(photo credit: REUTERS)
In January 2003, in the course of an interview given to a local paper in Tel Aviv, MK Avigdor Lieberman was asked about suspicions of election bribery in the Likud – his previous party. His reply was: “There is a major crisis in the political system, and there is no reason for malicious joy, because in the final reckoning it leads to lack of trust by the general public in the whole political system, and this is pretty sad.”
According to the draft indictment submitted last week by the attorney-general, by 2003 Lieberman was himself involved in all sorts of financial irregularities. Of course, Lieberman remains innocent of all the charges unless proven guilty, though if he is really innocent, the fact that he went to so much trouble to cover his tracks in all sorts of business transactions mentioned in the indictment seems strange, to say the least.
But perhaps there is a logical explanation to this. With Lieberman, nothing is simple.
Of the many enigmatic figures in Israeli politics, none surpass Avigdor Lieberman.
Despite his rather thuggish appearance, and occasional horror-evoking
political statements, anyone who has been in personal contact with him
will tell you the man is a gentleman, an interesting conversationalist,
and pleasant to work with.
My own encounter with Lieberman in 2002, when he was minister for
national infrastructures, and I was involved in preparing the report of
the Parliamentary Committee of Inquiry on the Water Crisis, left me
highly impressed by the man’s efficiency and pleasant manner. To the
present day, he greets me when he sees me. This is not something one
takes for granted with politicians, especially not if one belongs to
another political camp.
Just before the 2006 elections, Yossi Beilin – at that time leader of
Meretz – developed a rather surprising friendship with Lieberman, for
which he was derided by his colleagues.
In a joint interview given by the two to Yediot Aharonot in February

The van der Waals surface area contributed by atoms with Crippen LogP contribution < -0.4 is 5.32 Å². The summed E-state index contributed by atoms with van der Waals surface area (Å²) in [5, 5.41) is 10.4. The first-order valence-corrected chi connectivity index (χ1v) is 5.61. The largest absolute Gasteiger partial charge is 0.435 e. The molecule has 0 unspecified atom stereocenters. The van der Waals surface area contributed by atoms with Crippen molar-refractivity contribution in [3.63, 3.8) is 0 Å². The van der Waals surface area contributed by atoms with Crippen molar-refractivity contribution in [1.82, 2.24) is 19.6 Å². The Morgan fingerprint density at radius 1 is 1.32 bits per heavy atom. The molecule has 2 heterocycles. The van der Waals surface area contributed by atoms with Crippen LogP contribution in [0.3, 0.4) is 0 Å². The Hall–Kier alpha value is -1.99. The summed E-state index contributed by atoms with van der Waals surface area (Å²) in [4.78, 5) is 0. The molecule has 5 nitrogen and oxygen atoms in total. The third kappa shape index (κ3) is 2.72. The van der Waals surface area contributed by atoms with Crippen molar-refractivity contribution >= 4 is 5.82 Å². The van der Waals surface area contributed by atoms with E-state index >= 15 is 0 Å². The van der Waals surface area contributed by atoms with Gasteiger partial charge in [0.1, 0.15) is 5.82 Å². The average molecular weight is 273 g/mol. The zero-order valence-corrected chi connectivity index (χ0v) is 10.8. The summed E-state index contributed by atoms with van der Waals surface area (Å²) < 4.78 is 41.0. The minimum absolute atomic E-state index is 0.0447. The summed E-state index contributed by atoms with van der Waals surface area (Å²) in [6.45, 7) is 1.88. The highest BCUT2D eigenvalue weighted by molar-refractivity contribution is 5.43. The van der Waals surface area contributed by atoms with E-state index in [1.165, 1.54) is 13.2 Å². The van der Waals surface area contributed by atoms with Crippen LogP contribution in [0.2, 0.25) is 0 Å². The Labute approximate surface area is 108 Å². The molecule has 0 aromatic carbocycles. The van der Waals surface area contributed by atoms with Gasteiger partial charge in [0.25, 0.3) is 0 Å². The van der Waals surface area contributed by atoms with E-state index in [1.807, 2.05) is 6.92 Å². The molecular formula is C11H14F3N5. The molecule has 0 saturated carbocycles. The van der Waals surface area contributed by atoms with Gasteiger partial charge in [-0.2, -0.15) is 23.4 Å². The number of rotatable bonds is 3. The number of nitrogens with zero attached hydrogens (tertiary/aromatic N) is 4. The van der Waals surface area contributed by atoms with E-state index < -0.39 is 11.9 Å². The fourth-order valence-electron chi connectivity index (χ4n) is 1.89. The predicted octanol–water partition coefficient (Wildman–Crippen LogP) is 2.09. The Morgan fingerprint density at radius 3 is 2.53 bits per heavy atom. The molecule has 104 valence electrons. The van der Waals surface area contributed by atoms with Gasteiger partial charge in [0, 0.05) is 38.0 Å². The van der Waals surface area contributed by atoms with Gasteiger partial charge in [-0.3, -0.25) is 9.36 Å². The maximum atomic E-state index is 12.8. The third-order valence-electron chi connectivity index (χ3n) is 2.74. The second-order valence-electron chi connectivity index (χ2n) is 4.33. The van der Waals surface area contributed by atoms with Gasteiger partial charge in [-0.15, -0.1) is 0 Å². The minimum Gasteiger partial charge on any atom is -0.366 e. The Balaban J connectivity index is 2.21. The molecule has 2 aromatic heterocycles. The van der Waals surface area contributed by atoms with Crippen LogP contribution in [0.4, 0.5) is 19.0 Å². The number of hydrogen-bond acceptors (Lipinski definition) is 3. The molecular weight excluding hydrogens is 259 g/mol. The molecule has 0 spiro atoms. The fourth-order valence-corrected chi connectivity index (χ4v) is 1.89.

2006, Lieberman had the following to say about Beilin: “I think he is an
amazing man. I respect him – even admire him – for his willingness to
stick to his opinions and swim against the stream...
Most politicians flow with the opinion polls.
Beilin represents a different sort of politics, and I like it.”
And what did Beilin have to say about Lieberman? “I think Avigdor is
extremely intelligent, a successful politician, and a firstclass doer.
He is a wise Jew, but manages his electorate in a cynical manner. He
speaks to the Archie Bunkers of Israeli society. He speaks to the
Israeli public that hates Arabs, and he therefore proposes death
sentences for terrorists, even though he knows it will get us kicked out
of the community of civilized nations.”
However, what Beilin was most impressed about was the fact that for
real-politik reasons, Lieberman had given up the dream of “Greater
Israel,” even though his views on how to separate Arabs from Jews was
not to Beilin’s liking.
Not surprisingly, this mutual admiration society soon crashed against
reality, and in October 2007, after Lieberman – by now Minister for
Strategic Issues – blamed the Israeli Left and the agreements it had
reached with the Palestinians for Jewish deaths in Palestinian acts of
terror, Beilin reacted as if he had just discovered that Dr. Jekyll was
also Mr. Hyde: “Only a twisted mind can relate the blood spilt to the
agreements that were signed, rather than look at the number of persons
killed before 1967 and since then, and understand the terrible price we
have paid for our sticking to the occupied territories.”
Today Beilin is no longer in politics, after his failure as Meretz
leader, and Lieberman might also be on his way out – though for totally
different reasons. Recent opinion polls show Lieberman approaching his
dream of 20 Knesset seats (up from 15 today). This is quite surprising,
given the fact that he has not managed to deliver on his promise to
bring about a change on civil issues such as marriages, conversions and
burials (except for a minor change, regarding civil marriages between
those defined as having no religion), his failure to get through
legislation directed primarily against Israel's Arab citizens,
concerning allegiance to the State, and a prohibition on their marking
the Nakba, and his overall rather problematic record as minister for
foreign affairs. Lieberman’s voters, who are not impressed by the
indictment, apparently do not view his enigmatic record as a personal
failure, and continue to see him as a strong leader who must simply gain
more electoral strength to succeed.
“Everything is heaven,” was Lieberman’s reaction to the news about the indictment.
That is his reaction whenever asked what is happening. What he really thinks and feels is anyone’s guess.
The writer is a former Knesset employee.